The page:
Thursday, May 30, 2013

Jesuit blames Israel and the West for the radicalisation of Islam

The majority of the Syrian opposition is against democracy. This was said by the head of the UN Commission of Inquiry on Syria, Paulo Pinheiro, on Wednesday to journalists in Paris. According to the Brazilian diplomat, the civil war in Syria brings worse and worse atrocities to light. Meanwhile, already more than 1.6 million Syrians have fled to neighboring countries, according to official figures from the United Nations. This could adversely affect the ethnic and religious structures in the region and further aggravate the situation in the Middle East. This was stated on Vatican Radio by the Islam and Middle East expert Jesuit Father Samir Khalil Samir, who teaches at the University of Beirut. "Many people in Lebanon are concerned because the conflict in Syria is becoming more like a conflict between Shiites and Sunnis. These are the two main currents in Islam. In Lebanon, it is also noticeable that the Shiite Hezbollah behave more aggressively than before towards the Sunni Lebanese. In the north of Lebanon - that is, in the city of Tripoli - there are already skirmishes every day leaving people dead. Also in the south of Beirut, there are acts of violence. These are all signs that are to be taken seriously. "the wave of violence in Syria is not just for the neighbours of Lebanon and Syria a problem, says Father Samir Khalil. "In the Arab world, there are more divisions and conflicts than ever before. This is due to the radicalization of Islam in the region. This is the basic problem in the Arab world, which one has to actually tackle. It is not important whether one is in Iraq, Egypt or Syria. This radicalization has its roots in the attitude of Israel and its Western allies, for example in relation to occupied territories, such as the Golan Heights, which actually by international law belong to Syria. "


The country receiving most refugees is Jordan with 491 912 registered or waiting to be registered. With the 495,776 refugees Lebanon, which itself only has four million inhabitants follows. In third place is Turkey with 377,154 Syrians. 51.4 per cent of asylum seekers are younger than 18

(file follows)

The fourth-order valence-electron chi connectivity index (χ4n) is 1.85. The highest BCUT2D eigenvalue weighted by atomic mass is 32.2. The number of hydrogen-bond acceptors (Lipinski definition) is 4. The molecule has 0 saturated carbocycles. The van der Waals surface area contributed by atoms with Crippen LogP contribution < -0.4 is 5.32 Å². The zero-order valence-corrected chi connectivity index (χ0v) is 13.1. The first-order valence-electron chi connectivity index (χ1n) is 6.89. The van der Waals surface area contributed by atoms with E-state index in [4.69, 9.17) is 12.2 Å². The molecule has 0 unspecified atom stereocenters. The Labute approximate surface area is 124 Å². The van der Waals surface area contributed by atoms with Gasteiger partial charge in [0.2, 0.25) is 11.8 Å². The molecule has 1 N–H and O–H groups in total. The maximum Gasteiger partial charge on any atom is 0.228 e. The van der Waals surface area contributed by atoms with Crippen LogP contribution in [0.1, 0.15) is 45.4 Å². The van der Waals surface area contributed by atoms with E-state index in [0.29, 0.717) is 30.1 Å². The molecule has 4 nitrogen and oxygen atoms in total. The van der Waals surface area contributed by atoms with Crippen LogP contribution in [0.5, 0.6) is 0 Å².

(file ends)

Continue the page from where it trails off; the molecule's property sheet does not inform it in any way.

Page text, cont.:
Anglicans sell off former Catholic Churches

The sale of public art since the recession has rightly grabbed headlines. The loss of sculptures by Henry Moore or etchings by Picasso, often on view for generations, has generated handwringing from journalists and politicians, as well as bold attempts to save the works.

But at the same time as the purchases of Titian's Diana and Actaeon or Poussin's Sacraments are trumpeted as great rescues, dozens of buildings which are open to the public slip quietly into private ownership with barely a mention in the press. Nor are these insignificant works of architecture, some are precious parts of Britain's national heritage, often of exceptional antiquity or artistic quality.

Each year the Church of England sells off around 20 churches. There are, at the time of writing, 14 available for purchase, listed on a page of the Church's website entitled "Closed Churches Available For Disposal". Until recently, they were open to the public and consecrated for services, objects as important as anything in a national museum, but free to access and located all around the country. Now many will become private houses, bars or offices.

In Ufford, Peterborough, the grand, 14th Century church has slender piers and beautiful windows. Its stately font has been used to baptise the babies of the village for six centuries. The font at St Giles, Merston, near Chichester, is 300 years older still. Here the steep roof slopes down to enclose a tiny, chocolate-box church. Now, to use the Church of England's lingo, they are both "redundant"

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Cathcon- they should give them back to the original owner.